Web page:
More and more people are starting to develop for VR these days. I’ve seen college students and even high school students asking for guidance on forums with wide-eyed wonder and limitless energy. We also started from scratch two months ago and within that time, we were able to make Picard’s Quarters, a UE4 demo that got featured on Oculus Share. I come from a web development background and my colleague recently graduated from college, so you don’t have to have years of game development experience to get started. These are a few simple but important strategies to help you learn quickly.
Watch the Tutorials
Epic offers ~200 professionally-made tutorials on Youtube. They are organized into playlists by topic, the narrator is witty, and you can easily skip around using your arrow keys. Don’t try to watch them all like you would a tv show on Netflix. When you need to be able to do something, say with blueprints, watch the series on that topic. Maybe watch it a few times and even follow along in your project.
Study the Free Stuff
There are “Engine Feature Samples” that give you how many of the features work in a real project:
There’s “Example Game Projects”, full projects that are playable with C++ and/or Blueprint code along with a wide variety of assets:
For example, ShooterGame is a great place to get materials and meshes for a sci-fi theme game. Finally, “Showcases and Complete Projects” are also full projects:
Here are some of the sample projects, the style, and what it covers:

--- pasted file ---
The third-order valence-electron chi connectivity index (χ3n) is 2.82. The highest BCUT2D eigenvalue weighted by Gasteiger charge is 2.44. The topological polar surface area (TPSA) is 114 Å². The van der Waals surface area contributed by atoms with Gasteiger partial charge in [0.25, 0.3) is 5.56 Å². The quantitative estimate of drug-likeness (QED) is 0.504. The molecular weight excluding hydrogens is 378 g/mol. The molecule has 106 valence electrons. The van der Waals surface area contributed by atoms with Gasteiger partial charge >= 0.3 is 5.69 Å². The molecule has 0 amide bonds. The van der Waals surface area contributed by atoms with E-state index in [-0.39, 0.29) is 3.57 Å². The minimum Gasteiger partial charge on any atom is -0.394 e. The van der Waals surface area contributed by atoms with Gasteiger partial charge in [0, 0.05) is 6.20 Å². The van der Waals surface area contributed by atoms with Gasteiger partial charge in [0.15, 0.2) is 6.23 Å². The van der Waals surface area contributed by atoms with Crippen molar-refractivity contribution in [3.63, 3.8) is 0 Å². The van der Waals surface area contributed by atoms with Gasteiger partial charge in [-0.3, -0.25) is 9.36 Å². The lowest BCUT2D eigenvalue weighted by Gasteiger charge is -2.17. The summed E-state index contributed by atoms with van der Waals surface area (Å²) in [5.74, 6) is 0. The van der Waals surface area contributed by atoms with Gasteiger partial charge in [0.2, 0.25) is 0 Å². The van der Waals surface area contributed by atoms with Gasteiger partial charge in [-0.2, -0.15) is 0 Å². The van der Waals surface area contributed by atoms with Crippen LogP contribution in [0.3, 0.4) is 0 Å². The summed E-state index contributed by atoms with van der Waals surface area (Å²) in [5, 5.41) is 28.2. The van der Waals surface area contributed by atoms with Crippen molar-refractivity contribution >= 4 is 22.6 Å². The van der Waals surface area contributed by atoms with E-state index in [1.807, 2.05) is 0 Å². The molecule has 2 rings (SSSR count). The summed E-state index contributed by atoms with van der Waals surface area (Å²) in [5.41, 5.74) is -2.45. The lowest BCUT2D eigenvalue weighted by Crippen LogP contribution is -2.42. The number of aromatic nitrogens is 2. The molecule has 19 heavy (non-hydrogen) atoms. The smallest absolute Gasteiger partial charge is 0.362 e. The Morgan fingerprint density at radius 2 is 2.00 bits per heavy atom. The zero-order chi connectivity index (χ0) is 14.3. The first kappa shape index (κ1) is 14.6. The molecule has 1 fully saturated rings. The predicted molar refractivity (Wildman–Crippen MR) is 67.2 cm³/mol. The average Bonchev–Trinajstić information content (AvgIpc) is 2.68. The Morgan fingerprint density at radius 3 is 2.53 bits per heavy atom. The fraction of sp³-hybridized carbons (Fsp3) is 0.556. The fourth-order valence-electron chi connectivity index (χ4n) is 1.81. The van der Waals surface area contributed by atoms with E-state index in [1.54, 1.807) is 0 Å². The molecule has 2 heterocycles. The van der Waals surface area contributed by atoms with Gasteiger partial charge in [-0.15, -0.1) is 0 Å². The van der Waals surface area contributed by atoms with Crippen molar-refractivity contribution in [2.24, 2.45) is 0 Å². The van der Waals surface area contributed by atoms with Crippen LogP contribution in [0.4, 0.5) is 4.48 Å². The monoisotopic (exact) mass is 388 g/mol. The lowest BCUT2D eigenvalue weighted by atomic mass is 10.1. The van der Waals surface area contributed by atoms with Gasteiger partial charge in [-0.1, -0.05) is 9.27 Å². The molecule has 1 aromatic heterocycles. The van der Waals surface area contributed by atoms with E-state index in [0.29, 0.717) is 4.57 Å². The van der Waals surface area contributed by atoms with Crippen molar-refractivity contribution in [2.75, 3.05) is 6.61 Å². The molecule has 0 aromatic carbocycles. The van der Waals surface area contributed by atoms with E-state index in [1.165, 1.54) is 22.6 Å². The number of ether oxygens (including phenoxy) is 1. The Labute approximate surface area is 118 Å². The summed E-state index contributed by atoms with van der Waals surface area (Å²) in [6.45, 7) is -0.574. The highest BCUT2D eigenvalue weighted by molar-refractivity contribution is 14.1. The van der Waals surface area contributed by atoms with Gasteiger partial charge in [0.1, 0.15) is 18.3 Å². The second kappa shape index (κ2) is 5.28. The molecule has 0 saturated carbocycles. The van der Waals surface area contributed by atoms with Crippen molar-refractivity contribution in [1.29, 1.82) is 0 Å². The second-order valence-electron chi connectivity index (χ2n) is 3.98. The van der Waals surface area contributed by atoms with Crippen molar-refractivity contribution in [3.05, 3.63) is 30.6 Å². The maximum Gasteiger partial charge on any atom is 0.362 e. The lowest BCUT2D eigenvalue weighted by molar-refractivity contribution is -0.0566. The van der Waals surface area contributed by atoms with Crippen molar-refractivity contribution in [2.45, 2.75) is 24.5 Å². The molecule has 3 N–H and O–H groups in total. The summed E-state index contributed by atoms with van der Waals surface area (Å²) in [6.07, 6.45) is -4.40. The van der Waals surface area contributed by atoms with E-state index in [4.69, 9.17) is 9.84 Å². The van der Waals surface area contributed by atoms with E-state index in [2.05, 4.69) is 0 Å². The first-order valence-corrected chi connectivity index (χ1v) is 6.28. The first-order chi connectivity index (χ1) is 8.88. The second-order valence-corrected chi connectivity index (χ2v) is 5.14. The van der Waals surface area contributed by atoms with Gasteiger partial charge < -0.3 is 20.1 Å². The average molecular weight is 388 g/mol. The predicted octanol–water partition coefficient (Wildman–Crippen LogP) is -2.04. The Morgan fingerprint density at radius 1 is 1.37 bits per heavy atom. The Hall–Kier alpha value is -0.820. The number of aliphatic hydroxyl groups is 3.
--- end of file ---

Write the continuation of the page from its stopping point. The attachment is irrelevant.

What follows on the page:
- First Person Shooter – FPS, futuristic sci-fi, C++, online subsystem
- Platformer Game – 2.5D, urban city, lots of jumping, movies
- Xoio Berlin Flat – architectural visualization (archviz), modern, realism, materials
- Lightroom – archviz, modern, realism, foliage, materials
- Scifi Hallway – FPS, futuristic sci-fi, crazy good materials (Substance)
- Couch Knights – multiplayer, VR
- Vehicle Game – driving in the desert
- Tappy Chicken – mobile, just like Flappy Bird, all Blueprints
- Tower Defense
- Memory Game
- …and others
Obviously, you can probably find something useful whether you’re looking to learn how to use Blueprints or program in C++ or do multiplayer.
Use the VR Template
UE4 offers templates for FPS, 3rd-Person, Vechicle, and other types of games. It doesn’t offer a VR template yet (roadmap) but there’s an open source template on Github. It’s a great place to start, offering features like an in-game menu, sane moving speeds, and basic interactions.
Bonus: Settings to Make Your Demos Run Buttery Smooth
These settings were recommended by Epic during their Oculus Connect conference talk on September, 2014. They go in your DefaultEngine.ini. Note that some of these may need tweaking depending on what you need.
You can download the PDF of Epic’s conference talk slides here: OculusConnect_Epic_UE4_Integration_and_Demos